Modern Calligraphy

Modern calligraphy, however, has been far different from the rule-filled styles of traditional calligraphy. Modern calligraphy is more about having fun and being creative and discovering your unique individuality in calligraphy. This is why it is important to know the dos and don’ts of traditional calligraphy so one can adopt those rules to better-suited styles.

> Faux Calligraphy

Now that we have covered all the bases, we can move ahead to see how sharpie calligraphy pens can be used to recreate this artistic font with a modern twist. The art of replicating brush calligraphy by using simple fine liners like sharpies, pens, or even pencils are called Faux Calligraphy. Where faux in French means made in imitation, false or fake.

Traditional calligraphy plays with the contrast between the thin and thick strokes within letters. In faux calligraphy using sharpies or other fine liners, this effect needs to be faked by duplicating the downward strokes to make them look thicker than the upward strokes.

> Sharpie

Sharpie is a brand of writing implements that mainly manufactures permanent markers, which was started in the year 1857. The manufacturer Newell Brands is a public company, headquartered in Atlanta, Georgia, USA. Apart from markers and highlighters, Sharpie products also include gel and rollerball pens. The Sharpie pens are so popular and a crowd favorite and have been synonymous with the term markers for a very long time.

> Sharpie for Calligraphy

Depending on the hand of calligraphy, the brush strokes need to be replicated with the sharpie to resemble that specific calligraphy script. Sharpie calligraphy pens are best suited for surfaces where a brush or a brush pen cannot be used. Surfaces like windows, mirrors, chalkboards are used to write on with sharpies and if a permanent marker is used it can stay for a long period. Another advantage of Sharpie tip permanent markers is that they let you control the width of the letters as well. You can change the pressure of your hand to make the strokes thinner or thicker, depending on your style. Not only are these sharpie calligraphy pens colorful and bright, but their vibrant and colorful ink also leaves a permanent mark on most surfaces. Moreover, sharpie calligraphy pens are certified non-toxic, smear-free, and fade-resistant, and generally waterproof have an added advantage.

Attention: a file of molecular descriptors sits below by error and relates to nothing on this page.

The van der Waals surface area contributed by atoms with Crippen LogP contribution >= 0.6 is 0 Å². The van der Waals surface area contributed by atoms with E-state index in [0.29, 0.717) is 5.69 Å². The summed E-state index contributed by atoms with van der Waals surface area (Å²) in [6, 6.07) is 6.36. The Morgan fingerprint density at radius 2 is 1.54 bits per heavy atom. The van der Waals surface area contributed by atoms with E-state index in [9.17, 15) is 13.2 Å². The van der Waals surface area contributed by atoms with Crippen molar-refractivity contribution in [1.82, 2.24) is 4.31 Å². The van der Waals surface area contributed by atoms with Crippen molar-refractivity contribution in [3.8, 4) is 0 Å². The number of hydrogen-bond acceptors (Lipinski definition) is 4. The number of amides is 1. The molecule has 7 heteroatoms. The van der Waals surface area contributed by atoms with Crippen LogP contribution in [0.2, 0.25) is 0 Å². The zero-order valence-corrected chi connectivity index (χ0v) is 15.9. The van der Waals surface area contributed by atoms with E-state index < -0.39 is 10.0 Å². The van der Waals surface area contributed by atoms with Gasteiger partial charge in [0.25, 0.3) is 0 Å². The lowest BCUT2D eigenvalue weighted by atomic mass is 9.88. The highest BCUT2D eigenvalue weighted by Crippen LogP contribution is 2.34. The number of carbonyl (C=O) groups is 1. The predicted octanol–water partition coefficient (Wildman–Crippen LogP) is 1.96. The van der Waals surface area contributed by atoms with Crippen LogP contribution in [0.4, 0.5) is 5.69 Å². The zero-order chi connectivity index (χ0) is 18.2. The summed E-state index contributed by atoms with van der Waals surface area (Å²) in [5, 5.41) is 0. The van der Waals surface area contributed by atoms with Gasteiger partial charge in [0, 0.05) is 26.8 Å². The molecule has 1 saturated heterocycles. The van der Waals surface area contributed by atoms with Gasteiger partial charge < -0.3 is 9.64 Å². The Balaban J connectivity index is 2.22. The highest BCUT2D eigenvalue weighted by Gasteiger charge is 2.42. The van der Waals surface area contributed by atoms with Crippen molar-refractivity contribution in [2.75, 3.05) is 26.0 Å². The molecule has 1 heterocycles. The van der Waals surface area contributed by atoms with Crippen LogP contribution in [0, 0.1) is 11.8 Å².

When it comes to individual style, many parameters influence the result of the text. Physical parameters while using a sharpie for calligraphy include the shape, the size, and the flexibility of the nib, the color, the color density, and the waterproof quality of the sharpie. The paper or surface being considered also needs to be evaluated, like its ink absorption speed, thickness, and surface texture. Even the surface texture of the other surfaces comes into play when using a sharpie. The technique of the calligrapher greatly influences the result of the calligraphy.

The final look of the script also depends on the quality of the ink in the sharpie. The inclination of the sharpie, the pressure on each stroke are also some important factors. These variables can be modified to make the strokes thinner or bolder, tone the edges, and smoothen them. Eventually, their speed and the accelerations and deceleration of the sharpie need to be taken into account to master this script.

The sharpie pens are available in a broad assortment with lots of fun choices like chiseled tipped, fine-tipped, twin-tipped, retractable, brush end type, etc. To add to this, the ink in sharpies is remarkably resilient and dries very quickly. These are created for everyone from pros, amateurs to general artsy type people. The ink in these also comes in a remarkable variety of shades. There are the standard colors, sparkly ink with glitter, metallic shades, and even aesthetically pleasing pastel shades. There are so many options to pick from, and all of them are very easily available.

 Image by: Alysha Rosly

Can Sharpies be used for Calligraphy?

In conclusion, yes, it is possible to use sharpies for calligraphy. Moreover, this calligraphy can be easily mistaken for authentic brush calligraphy if done right. Gone are the days when art was restricted for the artists and the aristocrats. With a little research and effort, and practice, anyone can easily master this fine ancient art of calligraphy. There are a lot of online web pages and forums in appreciation of this script. Each web page more engaging than the other, with handy tips to better your style as you go. Some of these web pages cited below also have a step-by-step guide for sharpie calligraphy that was highly informative and precise.